Lunch for One: Shrimp Rolls and Satay at Bo Ky
Bo Ky is my cure-all restaurant spot. The ultimate Chinatown lunch haven for solo diners. In the summer, I stick to their lighter soups and rice dishes, then transition to the eggplant and chicken curry noodles come fall. In the winter lunch, begins with their Shrimp Roll ($6.75). Ground shrimp paste is wrapped with bean curd sheets, deep fried, and served with a sweet and spicy sauce. The paper-thin sheets give way with a delicate crunch and the inside is steamy, borderline creamy, the shrimp paste blended with green onions and plenty of white pepper.
For a smaller lunch I pair the shrimp roll with a clean order of the Wonton Mein. For $3.75, I daresay this is the best sit-down, full-service lunch deal in the area. Pick your noodles—I prefer the thicker, curly egg noodles, pronounced chou mein in Cantonese, in place of the usual thin, straight egg noodles. The wontons come five to a bowl (on lucky days, I'm rewarded with up to eight!), and though they're nothing to write home about, the wontons are reliable, filled tight with shrimp and pork in a skin that's just slightly too thick. But that's only if you must find something to complain about.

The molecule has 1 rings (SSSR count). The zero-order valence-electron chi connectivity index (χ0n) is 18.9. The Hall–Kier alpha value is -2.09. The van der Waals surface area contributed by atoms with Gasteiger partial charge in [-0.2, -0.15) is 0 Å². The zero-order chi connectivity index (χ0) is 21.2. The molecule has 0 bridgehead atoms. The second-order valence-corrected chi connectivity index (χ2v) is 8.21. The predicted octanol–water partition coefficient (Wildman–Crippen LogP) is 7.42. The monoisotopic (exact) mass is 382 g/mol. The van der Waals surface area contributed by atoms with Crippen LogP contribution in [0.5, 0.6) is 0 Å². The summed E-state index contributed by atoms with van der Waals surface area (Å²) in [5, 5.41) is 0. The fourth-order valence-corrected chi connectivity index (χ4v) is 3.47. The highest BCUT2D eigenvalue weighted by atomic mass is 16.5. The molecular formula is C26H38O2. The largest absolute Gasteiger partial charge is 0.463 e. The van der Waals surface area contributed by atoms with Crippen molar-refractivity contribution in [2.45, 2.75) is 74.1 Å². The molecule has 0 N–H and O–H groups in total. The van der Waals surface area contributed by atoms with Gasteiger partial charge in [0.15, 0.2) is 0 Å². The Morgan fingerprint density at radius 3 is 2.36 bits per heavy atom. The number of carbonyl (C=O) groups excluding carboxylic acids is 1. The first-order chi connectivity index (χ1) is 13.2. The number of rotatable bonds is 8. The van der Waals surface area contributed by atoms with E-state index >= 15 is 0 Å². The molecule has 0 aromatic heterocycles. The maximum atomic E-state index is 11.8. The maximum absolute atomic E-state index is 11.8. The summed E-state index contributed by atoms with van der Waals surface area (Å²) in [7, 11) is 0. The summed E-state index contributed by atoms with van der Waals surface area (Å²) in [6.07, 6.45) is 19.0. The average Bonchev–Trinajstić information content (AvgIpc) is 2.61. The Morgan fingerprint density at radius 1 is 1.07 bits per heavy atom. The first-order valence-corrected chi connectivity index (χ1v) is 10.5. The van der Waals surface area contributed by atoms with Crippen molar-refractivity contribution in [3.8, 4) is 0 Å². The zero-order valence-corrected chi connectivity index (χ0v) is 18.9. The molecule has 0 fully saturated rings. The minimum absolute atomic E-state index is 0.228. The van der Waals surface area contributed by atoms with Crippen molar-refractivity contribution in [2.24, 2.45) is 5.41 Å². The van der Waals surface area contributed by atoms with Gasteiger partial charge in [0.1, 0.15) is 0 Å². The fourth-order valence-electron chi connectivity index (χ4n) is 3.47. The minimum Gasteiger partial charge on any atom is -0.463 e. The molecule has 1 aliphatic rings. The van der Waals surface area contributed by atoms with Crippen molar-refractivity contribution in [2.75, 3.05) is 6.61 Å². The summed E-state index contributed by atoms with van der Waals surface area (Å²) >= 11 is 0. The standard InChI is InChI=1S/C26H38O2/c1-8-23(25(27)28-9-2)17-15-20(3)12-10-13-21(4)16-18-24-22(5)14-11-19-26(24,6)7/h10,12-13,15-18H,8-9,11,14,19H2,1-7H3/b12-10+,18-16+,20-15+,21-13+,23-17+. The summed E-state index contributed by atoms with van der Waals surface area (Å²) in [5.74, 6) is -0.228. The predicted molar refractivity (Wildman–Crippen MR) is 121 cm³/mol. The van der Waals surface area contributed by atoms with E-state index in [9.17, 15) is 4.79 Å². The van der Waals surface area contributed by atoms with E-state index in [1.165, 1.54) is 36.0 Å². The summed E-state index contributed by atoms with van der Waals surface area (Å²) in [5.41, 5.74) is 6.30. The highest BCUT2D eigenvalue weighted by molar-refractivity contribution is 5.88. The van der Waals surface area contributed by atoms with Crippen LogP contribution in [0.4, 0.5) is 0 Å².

The two-condiment jars on the side of your table includes one filled with a chunky red sauce. It's their house secret. Ground peanuts, peppers, and hot oil are the main players, but there's much more to it than meets the eye. You want a big spoonful of that in your soup, and then put some on the side as a dipping sauce for your wontons. The sauce is so popular Bo Ky sells it by the jar.
On cold days, consider the Satay Noodles ($6.50), served "dry" with a bowl of soup on the side (same broth as the Wonton Mein). As for the noodles, the dish goes best with ho funn, thick and flat wide noodles, or those same chou mein. The satay is heavy, so you need a noodle that can stand up to it without breaking easily. Bo Ky's satay sauce is nutty, on the mild side, appropriately oily and speckled with whole sesame seeds. Give it a good mix to unveil thin pork slices tucked underneath, tangled with sliced onions and cilantro. It's a glorious stick-to-your ribs sort of winter meal that demands many cups of hot tea to wash down the fat.
82 Bayard Street, New York, NY 10013 (map)
About the author: Originally from Honolulu, Kathy YL Chan writes A Passion For Food, where she chronicles her eats and travels adventures between Hawai'i, New York and beyond. She firmly believes that there is always room for dessert.